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Renal disease: Treatment, symptoms, advice and help

 

Acute renal failure is caused by a variety of different disorders and occurs in a wide range of clinical settings.  In clinical practice, acute renal failure due to low blood pressure is one of the most common forms of acute renal failure, it may account for 40 to 80 % of all cases, and if prolonged, can lead to chronic renal failure.


Causes of acute renal failure
The most common cause of acute renal failure in hospital (75 %) is acute tubular necrosis.


The different clinical settings are:

  • 30% Low blood pressure (hypotension) - due to whatever reason e.g. haemorrhage, fluid loss etc.
  • 19% Nephrotoxins- like specific antibiotics (e.g. aminoglycosides), X-ray dyes, organic solvents, heavy metals, pain killers like Brufen)
  • 15% due to severe infection(septicaemia)
  • 3% rhabdomyolysis- break down of muscle protein which overloads/blocks the kidney
  • 7% Glomerulonephritis
  • 9% interstitial nephritis
  • 4% vascular disease
  • trauma or post-operative
  • Dehydration is also a significant risk factor for the development of acute renal failure
  • Obstructive renal failure (uropathy)- obstruction is a less common cause of acute renal failure and is encountered in 2 - 10 % of all cases and more common in older men with prostatic disease and patients with pelvic cancer
  • Renal artery occlusion/renal artery stenosis may result in acute renal failure

Patients at greatest risk of acute renal failure comprise a high-risk group: postsurgical (aortic aneurysm, bowel resection, cardiac surgery, other), trauma (road traffic accident, burns), and medical (sepsis, poor cardiac output, pancreatitis, other).


The mortality rate, previously up to 90%, has declined with the introduction of haemodialysis to 50 Ð 60% . Although there has been little further improvement in the overall mortality rate in the past 40 years there have been significant improvements that have occurred in survival among patients with specific causative disorders e.g. vasculitis, haemolytic Duraemic syndrome and multiple myeloma.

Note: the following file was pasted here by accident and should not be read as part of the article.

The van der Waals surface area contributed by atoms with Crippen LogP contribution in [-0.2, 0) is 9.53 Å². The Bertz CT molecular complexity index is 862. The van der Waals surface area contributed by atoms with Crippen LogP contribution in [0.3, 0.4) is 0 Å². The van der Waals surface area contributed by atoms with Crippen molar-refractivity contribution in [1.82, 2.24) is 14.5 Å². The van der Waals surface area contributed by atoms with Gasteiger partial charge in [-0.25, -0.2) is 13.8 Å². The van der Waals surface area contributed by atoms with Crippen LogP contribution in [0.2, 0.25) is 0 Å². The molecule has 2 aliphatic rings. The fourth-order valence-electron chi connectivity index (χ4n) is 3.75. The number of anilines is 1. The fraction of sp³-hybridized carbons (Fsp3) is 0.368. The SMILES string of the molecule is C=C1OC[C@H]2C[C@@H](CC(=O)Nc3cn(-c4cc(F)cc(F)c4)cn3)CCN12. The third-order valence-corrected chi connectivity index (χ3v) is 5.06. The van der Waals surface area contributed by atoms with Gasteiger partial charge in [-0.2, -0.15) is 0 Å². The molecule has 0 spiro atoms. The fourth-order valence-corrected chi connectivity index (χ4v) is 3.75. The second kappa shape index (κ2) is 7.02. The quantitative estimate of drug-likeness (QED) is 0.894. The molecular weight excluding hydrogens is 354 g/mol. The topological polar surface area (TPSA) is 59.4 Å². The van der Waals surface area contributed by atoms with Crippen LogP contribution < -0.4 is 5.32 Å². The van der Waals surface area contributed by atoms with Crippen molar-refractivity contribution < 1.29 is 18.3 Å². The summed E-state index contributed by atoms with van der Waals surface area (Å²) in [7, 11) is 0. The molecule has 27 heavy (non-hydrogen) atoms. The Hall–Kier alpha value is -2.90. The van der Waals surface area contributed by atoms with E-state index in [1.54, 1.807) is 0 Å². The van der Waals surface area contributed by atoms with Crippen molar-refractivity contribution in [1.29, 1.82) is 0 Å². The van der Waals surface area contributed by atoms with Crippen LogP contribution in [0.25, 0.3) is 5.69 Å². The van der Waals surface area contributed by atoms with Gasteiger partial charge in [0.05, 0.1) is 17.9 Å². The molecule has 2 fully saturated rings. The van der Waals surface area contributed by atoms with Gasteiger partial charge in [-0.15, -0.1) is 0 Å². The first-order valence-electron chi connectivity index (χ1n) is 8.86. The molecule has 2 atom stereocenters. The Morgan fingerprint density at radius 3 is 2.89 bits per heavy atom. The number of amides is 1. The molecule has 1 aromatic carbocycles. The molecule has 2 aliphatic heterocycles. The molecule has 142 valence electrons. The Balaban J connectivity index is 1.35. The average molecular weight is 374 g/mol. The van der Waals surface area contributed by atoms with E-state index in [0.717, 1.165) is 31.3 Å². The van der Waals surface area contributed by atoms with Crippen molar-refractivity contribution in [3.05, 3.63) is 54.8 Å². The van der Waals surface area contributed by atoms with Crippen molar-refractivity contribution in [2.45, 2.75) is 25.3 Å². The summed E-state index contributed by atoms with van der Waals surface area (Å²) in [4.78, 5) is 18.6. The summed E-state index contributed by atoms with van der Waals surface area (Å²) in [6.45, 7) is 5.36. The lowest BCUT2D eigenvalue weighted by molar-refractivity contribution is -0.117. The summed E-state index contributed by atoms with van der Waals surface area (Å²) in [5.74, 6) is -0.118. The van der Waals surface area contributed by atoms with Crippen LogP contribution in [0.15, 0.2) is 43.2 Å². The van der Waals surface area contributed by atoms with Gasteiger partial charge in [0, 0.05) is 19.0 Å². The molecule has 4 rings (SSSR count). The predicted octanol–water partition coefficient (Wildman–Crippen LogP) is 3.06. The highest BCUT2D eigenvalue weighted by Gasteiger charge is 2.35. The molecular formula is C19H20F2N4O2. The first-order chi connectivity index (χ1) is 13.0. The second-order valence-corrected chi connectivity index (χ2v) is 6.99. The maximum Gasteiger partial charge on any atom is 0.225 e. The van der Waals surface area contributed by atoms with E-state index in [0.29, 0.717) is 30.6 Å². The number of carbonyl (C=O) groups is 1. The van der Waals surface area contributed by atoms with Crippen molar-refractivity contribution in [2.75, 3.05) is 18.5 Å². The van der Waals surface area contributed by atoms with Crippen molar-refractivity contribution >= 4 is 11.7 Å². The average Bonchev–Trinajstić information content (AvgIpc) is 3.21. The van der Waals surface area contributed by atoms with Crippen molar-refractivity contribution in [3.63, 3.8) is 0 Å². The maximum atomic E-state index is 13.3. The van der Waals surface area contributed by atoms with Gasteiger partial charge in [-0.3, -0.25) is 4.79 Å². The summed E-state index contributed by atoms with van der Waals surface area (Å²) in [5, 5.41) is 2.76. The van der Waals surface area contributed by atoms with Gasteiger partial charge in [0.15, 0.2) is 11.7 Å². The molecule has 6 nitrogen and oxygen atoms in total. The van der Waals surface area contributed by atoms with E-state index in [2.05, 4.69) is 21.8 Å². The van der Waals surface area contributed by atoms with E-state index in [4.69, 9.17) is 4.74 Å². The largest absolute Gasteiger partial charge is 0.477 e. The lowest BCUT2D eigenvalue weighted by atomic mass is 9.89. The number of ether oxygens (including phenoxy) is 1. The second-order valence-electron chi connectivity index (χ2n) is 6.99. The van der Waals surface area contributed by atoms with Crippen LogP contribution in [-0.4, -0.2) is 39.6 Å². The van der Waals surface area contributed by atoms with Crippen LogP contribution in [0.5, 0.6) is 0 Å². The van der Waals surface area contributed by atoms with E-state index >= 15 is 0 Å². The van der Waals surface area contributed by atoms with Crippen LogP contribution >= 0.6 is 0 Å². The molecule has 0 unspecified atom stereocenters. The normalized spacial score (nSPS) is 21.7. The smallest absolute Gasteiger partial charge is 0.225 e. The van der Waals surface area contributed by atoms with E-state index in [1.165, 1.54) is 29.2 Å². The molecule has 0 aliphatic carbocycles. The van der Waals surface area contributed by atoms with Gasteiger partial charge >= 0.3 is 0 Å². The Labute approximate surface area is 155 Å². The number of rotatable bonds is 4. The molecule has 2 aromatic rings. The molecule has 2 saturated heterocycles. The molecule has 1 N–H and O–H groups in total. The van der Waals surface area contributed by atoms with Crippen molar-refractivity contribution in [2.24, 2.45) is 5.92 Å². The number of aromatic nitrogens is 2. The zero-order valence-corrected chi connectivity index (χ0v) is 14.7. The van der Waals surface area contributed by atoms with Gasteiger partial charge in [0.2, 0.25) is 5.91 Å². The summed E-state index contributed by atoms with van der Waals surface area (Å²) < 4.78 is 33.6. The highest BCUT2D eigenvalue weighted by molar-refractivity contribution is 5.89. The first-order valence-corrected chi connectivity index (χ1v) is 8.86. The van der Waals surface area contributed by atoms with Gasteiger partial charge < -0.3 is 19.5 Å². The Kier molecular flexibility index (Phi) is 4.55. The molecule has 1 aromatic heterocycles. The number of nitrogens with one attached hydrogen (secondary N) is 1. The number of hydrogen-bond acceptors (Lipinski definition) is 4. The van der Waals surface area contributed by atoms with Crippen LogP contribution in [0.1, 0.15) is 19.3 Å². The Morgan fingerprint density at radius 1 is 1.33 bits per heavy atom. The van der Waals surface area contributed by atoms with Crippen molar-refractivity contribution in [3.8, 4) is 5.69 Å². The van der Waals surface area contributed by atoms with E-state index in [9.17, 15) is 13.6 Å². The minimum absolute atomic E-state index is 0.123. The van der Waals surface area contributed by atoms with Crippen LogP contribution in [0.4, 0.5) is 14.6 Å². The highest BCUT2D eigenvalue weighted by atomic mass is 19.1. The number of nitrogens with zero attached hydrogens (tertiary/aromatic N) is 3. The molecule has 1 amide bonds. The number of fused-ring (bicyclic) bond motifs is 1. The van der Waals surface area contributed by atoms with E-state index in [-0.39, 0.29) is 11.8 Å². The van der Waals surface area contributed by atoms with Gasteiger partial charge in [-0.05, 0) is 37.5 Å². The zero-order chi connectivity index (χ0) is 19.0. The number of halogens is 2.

Causes of death are now attributable to infection, cardiorespiratory disease, the underlying causative disorder and associated complications.


Continuous renal replacement therapy methods have been widely used in the past decade for acute renal failure in critically ill patients who need intensive care; in many of these patients acute renal failure occurs in association with multiple organ system failure. There is no proof that continuous renal replacement therapy techniques improve outcome in terms of patient survival among such patients, and it may be that renal failure as such does not contribute sufficiently to death in multiple organ system failure for there to be a demonstrable difference between patients treated with continuous renal replacement therapy and conventional haemodialysis.


Prognosis for recovery of renal function

Prognosis in terms of recovery of renal function has been less extensively studied than mortality.  Several studies have indicated that recovery of renal function may be affected by both age and the nature of the causative disorder.


In general, the following statements can be made regarding prognosis in acute renal failure:


  1. Reversible pre- (e.g. dehydration, haemorrhage, fluid loss) and postrenal forms (e.g. obstructed kidneys) of acute renal failure have a better prognosis than acute damage to the kidney tubes.
  2. Patients with few or no added clinical complications have a very favourable survival rate, greater than 90%
  3. There is an inverse relationship between the number of systems/organs failing and the likelihood of acute renal failure survival.
  4. Selected complications such as respiratory failure, cardiac failure, se